During Phase 2, the Beauregard Parish Library is open with limited hours and limited services. Additional details can be seen here. Within those limitations, further closures may become necessary on short notice due to staff shortages. We will update our social media accounts in those instances. Patrons are also welcome to call 337-463-6217 x 0 during the DeRidder branch's open hours for the most recent updates on branch openings. Computer use is limited and by appointment only. Patrons can schedule appointments online here or by calling 337-463-6217 or in-person by asking a library clerk. Appointments are set at 45-minute intervals. No consecutive appointments for 1 person.
Click here to book a computer appointment
For this week's Mango Monday we will present Uzbek.
Uzbek is a language spoken by 40 million speakers in Uzbekistan. According to Mango, this is a great language to learn if you want to travel to central Asia. Specifically:
As one of Central Asia’s most compelling tourist destinations, Uzbekistan calls to the adventurous, curious traveler. Known for its treasure trove of archaeological artifacts and ancient cities, a visit to Uzbekistan allows you to slip back in time. Visit the ornate Kalon Minaret built in 1127, and dig into the past at the History Museum of the People of Uzbekistan. Modern Uzbekistan has just as much to offer as its storied past. Rock climb the Uzbekistan Mountains, shop for fresh melons and kurpacha (sitting mattresses) at Chorsu Bazaar, and strike up a conversation with the region’s friendly locals. Learn Uzbek, will travel.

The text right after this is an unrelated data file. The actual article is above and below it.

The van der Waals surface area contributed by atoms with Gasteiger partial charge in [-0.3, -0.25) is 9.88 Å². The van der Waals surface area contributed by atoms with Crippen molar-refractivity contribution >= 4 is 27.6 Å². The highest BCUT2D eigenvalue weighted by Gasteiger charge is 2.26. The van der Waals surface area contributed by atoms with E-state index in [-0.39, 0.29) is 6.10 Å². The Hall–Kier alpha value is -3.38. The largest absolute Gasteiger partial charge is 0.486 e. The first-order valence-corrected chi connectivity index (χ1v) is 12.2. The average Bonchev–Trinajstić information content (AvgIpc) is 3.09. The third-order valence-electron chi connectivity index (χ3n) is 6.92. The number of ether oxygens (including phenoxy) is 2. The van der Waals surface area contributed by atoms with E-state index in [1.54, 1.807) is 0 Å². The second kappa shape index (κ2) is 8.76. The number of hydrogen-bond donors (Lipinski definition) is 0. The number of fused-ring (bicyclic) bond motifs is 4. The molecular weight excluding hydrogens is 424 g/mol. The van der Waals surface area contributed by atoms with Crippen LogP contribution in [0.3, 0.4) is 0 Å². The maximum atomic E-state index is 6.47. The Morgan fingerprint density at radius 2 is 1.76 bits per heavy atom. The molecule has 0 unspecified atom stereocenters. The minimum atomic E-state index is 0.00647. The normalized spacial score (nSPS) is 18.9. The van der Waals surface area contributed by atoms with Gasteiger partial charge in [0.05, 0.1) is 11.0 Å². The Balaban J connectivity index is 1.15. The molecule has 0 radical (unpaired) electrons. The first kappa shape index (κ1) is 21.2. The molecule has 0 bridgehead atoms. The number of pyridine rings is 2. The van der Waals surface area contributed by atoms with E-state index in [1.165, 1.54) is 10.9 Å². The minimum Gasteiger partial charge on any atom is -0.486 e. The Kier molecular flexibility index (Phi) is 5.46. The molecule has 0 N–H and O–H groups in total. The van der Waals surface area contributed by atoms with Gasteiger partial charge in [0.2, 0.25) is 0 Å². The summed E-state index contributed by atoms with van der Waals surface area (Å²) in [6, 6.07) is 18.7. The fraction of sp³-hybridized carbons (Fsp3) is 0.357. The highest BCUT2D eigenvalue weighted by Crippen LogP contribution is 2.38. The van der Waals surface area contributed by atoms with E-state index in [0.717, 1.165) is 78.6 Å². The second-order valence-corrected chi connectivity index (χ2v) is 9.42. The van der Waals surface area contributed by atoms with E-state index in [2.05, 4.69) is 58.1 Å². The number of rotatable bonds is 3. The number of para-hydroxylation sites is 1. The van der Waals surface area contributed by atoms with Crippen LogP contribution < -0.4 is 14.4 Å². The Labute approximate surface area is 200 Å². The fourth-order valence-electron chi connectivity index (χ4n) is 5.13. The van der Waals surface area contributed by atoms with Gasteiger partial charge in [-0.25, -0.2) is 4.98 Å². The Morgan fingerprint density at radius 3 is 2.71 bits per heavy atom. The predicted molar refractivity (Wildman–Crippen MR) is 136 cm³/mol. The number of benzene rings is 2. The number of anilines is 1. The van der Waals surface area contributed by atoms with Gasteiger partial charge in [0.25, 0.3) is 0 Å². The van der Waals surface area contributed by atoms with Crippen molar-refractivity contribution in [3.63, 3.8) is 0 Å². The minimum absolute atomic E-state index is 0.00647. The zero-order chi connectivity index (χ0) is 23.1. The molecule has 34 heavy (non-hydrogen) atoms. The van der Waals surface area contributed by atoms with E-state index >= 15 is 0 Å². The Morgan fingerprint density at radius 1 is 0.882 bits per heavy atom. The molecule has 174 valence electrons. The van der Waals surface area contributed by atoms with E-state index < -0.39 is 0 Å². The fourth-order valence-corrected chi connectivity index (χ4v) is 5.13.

Uzbek is a Turkic language that is currently being written with a Latin script as English is. It has had influences from Russian, Arabic and Persian. One of the things it does is that it has a formal and informal pronoun. This is something that is also found in European languages, but it isn't a part of modern English.
The grammar is a little different than English. For example, most sentences are in Subject-object-verb word order. The sentence "I eat cake" would be "I cake eat" in Uzbek. If that seems a little strange to you, don't let it bother you. Mango has color coded words on screen to help you visually understand the spoken language.
All conversational languages give you different language skills and situations to practice (Making Friends, Shopping, etc). Here is the first lesson about meeting new people you can learn from Chapter 3, Lesson 12: Getting to know you.
Uzbek is available through both Mango Languages and Pronunciator. Each language product has different interfaces, and some will work better for you depending on what you want to get out of your language experience. Don't forget to take advantage of each product's mobile apps for language learning on the go!
Next Monday we will be back with a new language you can teach yourself with resources from your library.